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Making Shopping Fun Again

BY CSA STAFF

By HeeSun Kim and Young Rok Park

Imagine a place where department stores are destinations for retail and social activity, where the mere mention of the term “department store” still conjures fond memories of day-long family outings in the city. Fifty years ago, this could have been any major city in the United States, but the current epicenter of the design revolution in large-format retail, culture and fashion is on the opposite side of the planet, specifically in Seoul, South Korea.

The Myeongdong district in Seoul covers barely one square kilometer of land, but its burgeoning influence on other parts of the world is impossible to ignore. Once just a hub for typically Western culture and commerce, the area has surpassed its cousins in Tokyo and Beijing due, in part, to a new focus on all things Asian. Galleries showcase Asian artists. Restaurants feature gourmet Asian fare. Department stores — once focused almost solely on Western brands — now showcase the work of Asia’s most exciting fashion designers. Seoul is now the shopping mecca for the Asia Pacific region.

South Korean retailers are going back to basics to make shopping fun again, just as it was in its American heyday. Here’s how retailers in Myeongdong are recreating a memorable retail experience.

From a design standpoint, Seoul’s new retail spaces offer something special right up front. Architectural and design features are immediately more unique and memorable. Restrooms are more spacious, escalators nicer and public areas larger. Each of these design upgrades lets shoppers know immediately that their needs are the primary considerations.

Major department store brands, such as Lotte and Hyundai, have invested significant resources into creating stores designed to offer entertaining shopping experiences. It isn’t unusual for department stores in Seoul to offer customers access to amenities such as a garden or restaurant on the roof, childcare, on-site thrill rides, cooking or language classes. These activities aren’t just add-ons; the original blueprints called for these public lifestyle areas to be integrated into the space from the beginning.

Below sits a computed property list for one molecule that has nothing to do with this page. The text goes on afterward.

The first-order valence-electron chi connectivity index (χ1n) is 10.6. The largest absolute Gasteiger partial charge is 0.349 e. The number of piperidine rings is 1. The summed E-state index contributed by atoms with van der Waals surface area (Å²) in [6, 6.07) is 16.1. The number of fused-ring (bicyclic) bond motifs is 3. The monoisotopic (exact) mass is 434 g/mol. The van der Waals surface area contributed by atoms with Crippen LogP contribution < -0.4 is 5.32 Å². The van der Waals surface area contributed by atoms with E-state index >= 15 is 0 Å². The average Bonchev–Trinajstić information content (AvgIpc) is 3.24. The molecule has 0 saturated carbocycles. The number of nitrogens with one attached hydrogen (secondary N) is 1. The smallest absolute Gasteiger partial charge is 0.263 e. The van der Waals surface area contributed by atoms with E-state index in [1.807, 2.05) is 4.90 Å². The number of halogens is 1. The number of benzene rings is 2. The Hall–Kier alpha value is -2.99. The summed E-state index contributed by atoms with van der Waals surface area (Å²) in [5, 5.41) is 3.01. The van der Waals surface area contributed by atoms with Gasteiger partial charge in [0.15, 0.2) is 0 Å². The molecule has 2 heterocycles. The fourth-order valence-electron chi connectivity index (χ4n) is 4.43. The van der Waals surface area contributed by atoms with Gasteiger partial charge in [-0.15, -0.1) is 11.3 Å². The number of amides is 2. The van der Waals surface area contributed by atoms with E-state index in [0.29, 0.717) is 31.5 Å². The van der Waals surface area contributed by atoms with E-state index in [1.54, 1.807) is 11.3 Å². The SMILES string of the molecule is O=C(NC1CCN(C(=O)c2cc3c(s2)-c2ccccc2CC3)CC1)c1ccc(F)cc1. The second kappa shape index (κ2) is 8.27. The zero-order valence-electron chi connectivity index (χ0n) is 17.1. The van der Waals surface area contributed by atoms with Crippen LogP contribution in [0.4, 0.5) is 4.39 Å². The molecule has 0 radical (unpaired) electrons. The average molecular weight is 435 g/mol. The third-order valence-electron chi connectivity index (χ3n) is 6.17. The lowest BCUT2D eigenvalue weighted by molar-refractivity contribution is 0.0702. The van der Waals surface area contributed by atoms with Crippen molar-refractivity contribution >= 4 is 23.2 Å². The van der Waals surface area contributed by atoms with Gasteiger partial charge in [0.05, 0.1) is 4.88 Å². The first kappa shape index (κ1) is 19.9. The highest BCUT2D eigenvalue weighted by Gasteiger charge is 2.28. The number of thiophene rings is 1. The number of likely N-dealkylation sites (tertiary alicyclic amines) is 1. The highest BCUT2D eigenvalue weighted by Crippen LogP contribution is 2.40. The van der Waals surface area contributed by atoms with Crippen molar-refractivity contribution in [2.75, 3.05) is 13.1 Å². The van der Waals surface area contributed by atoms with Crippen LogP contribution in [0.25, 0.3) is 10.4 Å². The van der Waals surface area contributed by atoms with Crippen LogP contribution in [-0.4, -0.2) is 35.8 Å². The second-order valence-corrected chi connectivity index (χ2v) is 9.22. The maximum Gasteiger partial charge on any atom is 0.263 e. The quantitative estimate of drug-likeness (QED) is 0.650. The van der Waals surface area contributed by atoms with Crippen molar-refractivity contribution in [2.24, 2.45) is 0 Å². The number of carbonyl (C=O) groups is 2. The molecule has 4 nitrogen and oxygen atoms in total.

The South Korean department store sales model is different from the one with which Western consumers are familiar. In the United States, department stores sell from warehoused inventory. Within Korean department stores, approximately 70% to 80% of retail floor space is rented to suppliers that sell their own branded merchandise. The suppliers are responsible for staffing, merchandising and sales, enabling stores to focus their attention on creating something special from a brand and design perspective. This new model enables stores to really think about their own brand identities and capitalize on the key traits differentiating their stores from those of their competitors.

This works from the customer experience and design perspectives, just as the concept did when it first emerged throughout the United States. But the new approach is, perhaps, more successful financially. A typical department store in Seoul generates approximately half a billion U.S. dollars in sales each year, and attracts and sustains consumer traffic that is exponentially higher than the level generated by its American peers. Shoppers remember and return to these easy-to-navigate and fun stores, which creates a tangible economic benefit to retail and entertainment areas near the stores.

The Lesson of South Korea: What’s next? Seoul is rapidly supplanting cities such as Tokyo and Beijing as a capitol of Asian retail in large part because Korean merchants are comfortable with being Korean, which translates to a unique vision that is ultimately communicated by a store’s look and feel. Another key consideration is the way Korean retailers are eschewing luxury for luxury’s sake. While the new retail spaces are certainly luxurious, it is the customer that takes center stage in the design process. These elements establish the recent developments in Seoul as a new movement rather than a refresh of an old one with potential benefit to other retailers and customers alike who adopt these trends from their Korean counterparts.

HeeSun Kim and Young Rok Park are VPs and managing creative directors of FRCH Design Worldwide, Cincinnati. Park was the lead designer of Liverpool, Interlomas, Mexico, which took the top spot in Chain Store Age’s annual Retail Store of the Year design competition.

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Keeping Family Dollar Stores on Fast Track

BY CSA STAFF

After 30 years in the drug store sector, Michael Bloom left CVS Caremark in September 2011 to become president and COO of Family Dollar Stores. The extreme-value chain has adopted an aggressive growth strategy in recent years, and plans to open 450 to 500 stores in 2012.

Family Dollar is equally committed to improving existing locations. Under its ambitious store-reinvention program, an estimated 1,000 locations are scheduled to be renovated, relocated or expanded this year.